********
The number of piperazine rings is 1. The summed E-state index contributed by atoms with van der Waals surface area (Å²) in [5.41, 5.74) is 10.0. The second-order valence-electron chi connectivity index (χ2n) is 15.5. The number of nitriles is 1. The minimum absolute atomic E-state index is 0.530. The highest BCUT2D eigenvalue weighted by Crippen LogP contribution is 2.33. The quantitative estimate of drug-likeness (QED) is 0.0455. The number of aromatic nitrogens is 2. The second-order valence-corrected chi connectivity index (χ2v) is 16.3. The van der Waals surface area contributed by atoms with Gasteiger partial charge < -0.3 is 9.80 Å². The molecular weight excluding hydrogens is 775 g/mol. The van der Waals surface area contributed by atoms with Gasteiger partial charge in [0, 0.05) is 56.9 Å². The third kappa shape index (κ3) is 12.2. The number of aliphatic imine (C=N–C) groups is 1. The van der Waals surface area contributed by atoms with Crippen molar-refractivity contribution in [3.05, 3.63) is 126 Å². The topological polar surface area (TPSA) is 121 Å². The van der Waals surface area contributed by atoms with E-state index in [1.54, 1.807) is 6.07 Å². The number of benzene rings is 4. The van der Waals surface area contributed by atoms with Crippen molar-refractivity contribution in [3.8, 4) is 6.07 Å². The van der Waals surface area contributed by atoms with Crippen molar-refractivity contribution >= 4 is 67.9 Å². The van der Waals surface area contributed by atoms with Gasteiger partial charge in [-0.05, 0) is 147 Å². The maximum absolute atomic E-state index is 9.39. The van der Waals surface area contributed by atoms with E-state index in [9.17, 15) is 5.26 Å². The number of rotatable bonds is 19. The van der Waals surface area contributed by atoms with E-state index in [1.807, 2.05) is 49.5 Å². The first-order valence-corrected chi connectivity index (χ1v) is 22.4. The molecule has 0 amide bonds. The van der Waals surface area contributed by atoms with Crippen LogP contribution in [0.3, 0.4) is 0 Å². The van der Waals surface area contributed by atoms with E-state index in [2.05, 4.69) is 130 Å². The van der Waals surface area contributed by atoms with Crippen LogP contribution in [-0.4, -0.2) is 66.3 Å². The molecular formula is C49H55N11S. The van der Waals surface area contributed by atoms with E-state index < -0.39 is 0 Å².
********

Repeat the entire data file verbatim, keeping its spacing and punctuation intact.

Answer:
The number of piperazine rings is 1. The summed E-state index contributed by atoms with van der Waals surface area (Å²) in [5.41, 5.74) is 10.0. The second-order valence-electron chi connectivity index (χ2n) is 15.5. The number of nitriles is 1. The minimum absolute atomic E-state index is 0.530. The highest BCUT2D eigenvalue weighted by Crippen LogP contribution is 2.33. The quantitative estimate of drug-likeness (QED) is 0.0455. The number of aromatic nitrogens is 2. The second-order valence-corrected chi connectivity index (χ2v) is 16.3. The van der Waals surface area contributed by atoms with Gasteiger partial charge < -0.3 is 9.80 Å². The molecular weight excluding hydrogens is 775 g/mol. The van der Waals surface area contributed by atoms with Gasteiger partial charge in [0, 0.05) is 56.9 Å². The third kappa shape index (κ3) is 12.2. The number of aliphatic imine (C=N–C) groups is 1. The van der Waals surface area contributed by atoms with Crippen molar-refractivity contribution in [3.05, 3.63) is 126 Å². The topological polar surface area (TPSA) is 121 Å². The van der Waals surface area contributed by atoms with E-state index in [1.54, 1.807) is 6.07 Å². The number of benzene rings is 4. The van der Waals surface area contributed by atoms with Crippen molar-refractivity contribution in [3.8, 4) is 6.07 Å². The van der Waals surface area contributed by atoms with Crippen molar-refractivity contribution >= 4 is 67.9 Å². The van der Waals surface area contributed by atoms with Gasteiger partial charge in [-0.05, 0) is 147 Å². The maximum absolute atomic E-state index is 9.39. The van der Waals surface area contributed by atoms with E-state index in [9.17, 15) is 5.26 Å². The number of rotatable bonds is 19. The van der Waals surface area contributed by atoms with E-state index in [1.807, 2.05) is 49.5 Å². The first-order valence-corrected chi connectivity index (χ1v) is 22.4. The molecule has 0 amide bonds. The van der Waals surface area contributed by atoms with Crippen LogP contribution in [0.3, 0.4) is 0 Å². The van der Waals surface area contributed by atoms with E-state index in [2.05, 4.69) is 130 Å². The van der Waals surface area contributed by atoms with Crippen LogP contribution in [-0.4, -0.2) is 66.3 Å². The molecular formula is C49H55N11S. The van der Waals surface area contributed by atoms with E-state index < -0.39 is 0 Å².